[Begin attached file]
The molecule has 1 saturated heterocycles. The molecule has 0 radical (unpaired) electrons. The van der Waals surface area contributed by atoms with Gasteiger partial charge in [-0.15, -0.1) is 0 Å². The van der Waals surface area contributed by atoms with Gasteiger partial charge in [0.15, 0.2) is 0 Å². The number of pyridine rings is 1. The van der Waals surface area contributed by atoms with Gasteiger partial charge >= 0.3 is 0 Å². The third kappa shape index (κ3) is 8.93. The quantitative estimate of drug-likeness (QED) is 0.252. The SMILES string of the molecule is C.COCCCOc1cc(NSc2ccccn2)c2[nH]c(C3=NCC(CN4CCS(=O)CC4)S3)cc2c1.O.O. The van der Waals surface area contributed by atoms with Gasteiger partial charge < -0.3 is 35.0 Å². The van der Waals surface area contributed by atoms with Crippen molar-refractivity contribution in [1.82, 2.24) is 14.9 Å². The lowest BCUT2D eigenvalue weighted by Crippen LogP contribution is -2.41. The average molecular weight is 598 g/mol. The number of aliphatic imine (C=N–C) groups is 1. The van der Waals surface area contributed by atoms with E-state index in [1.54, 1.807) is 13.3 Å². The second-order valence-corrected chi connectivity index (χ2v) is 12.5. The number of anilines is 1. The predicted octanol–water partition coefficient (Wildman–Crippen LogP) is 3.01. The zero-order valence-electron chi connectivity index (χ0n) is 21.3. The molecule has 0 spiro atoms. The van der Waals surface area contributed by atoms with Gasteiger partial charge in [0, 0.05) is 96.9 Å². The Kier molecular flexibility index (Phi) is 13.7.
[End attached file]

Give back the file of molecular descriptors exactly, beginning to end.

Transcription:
The molecule has 1 saturated heterocycles. The molecule has 0 radical (unpaired) electrons. The van der Waals surface area contributed by atoms with Gasteiger partial charge in [-0.15, -0.1) is 0 Å². The van der Waals surface area contributed by atoms with Gasteiger partial charge in [0.15, 0.2) is 0 Å². The number of pyridine rings is 1. The van der Waals surface area contributed by atoms with Gasteiger partial charge >= 0.3 is 0 Å². The third kappa shape index (κ3) is 8.93. The quantitative estimate of drug-likeness (QED) is 0.252. The SMILES string of the molecule is C.COCCCOc1cc(NSc2ccccn2)c2[nH]c(C3=NCC(CN4CCS(=O)CC4)S3)cc2c1.O.O. The van der Waals surface area contributed by atoms with Gasteiger partial charge < -0.3 is 35.0 Å². The van der Waals surface area contributed by atoms with Crippen molar-refractivity contribution in [1.82, 2.24) is 14.9 Å². The lowest BCUT2D eigenvalue weighted by Crippen LogP contribution is -2.41. The average molecular weight is 598 g/mol. The number of aliphatic imine (C=N–C) groups is 1. The van der Waals surface area contributed by atoms with E-state index in [1.54, 1.807) is 13.3 Å². The second-order valence-corrected chi connectivity index (χ2v) is 12.5. The number of anilines is 1. The predicted octanol–water partition coefficient (Wildman–Crippen LogP) is 3.01. The zero-order valence-electron chi connectivity index (χ0n) is 21.3. The molecule has 0 spiro atoms. The van der Waals surface area contributed by atoms with Gasteiger partial charge in [0, 0.05) is 96.9 Å². The Kier molecular flexibility index (Phi) is 13.7.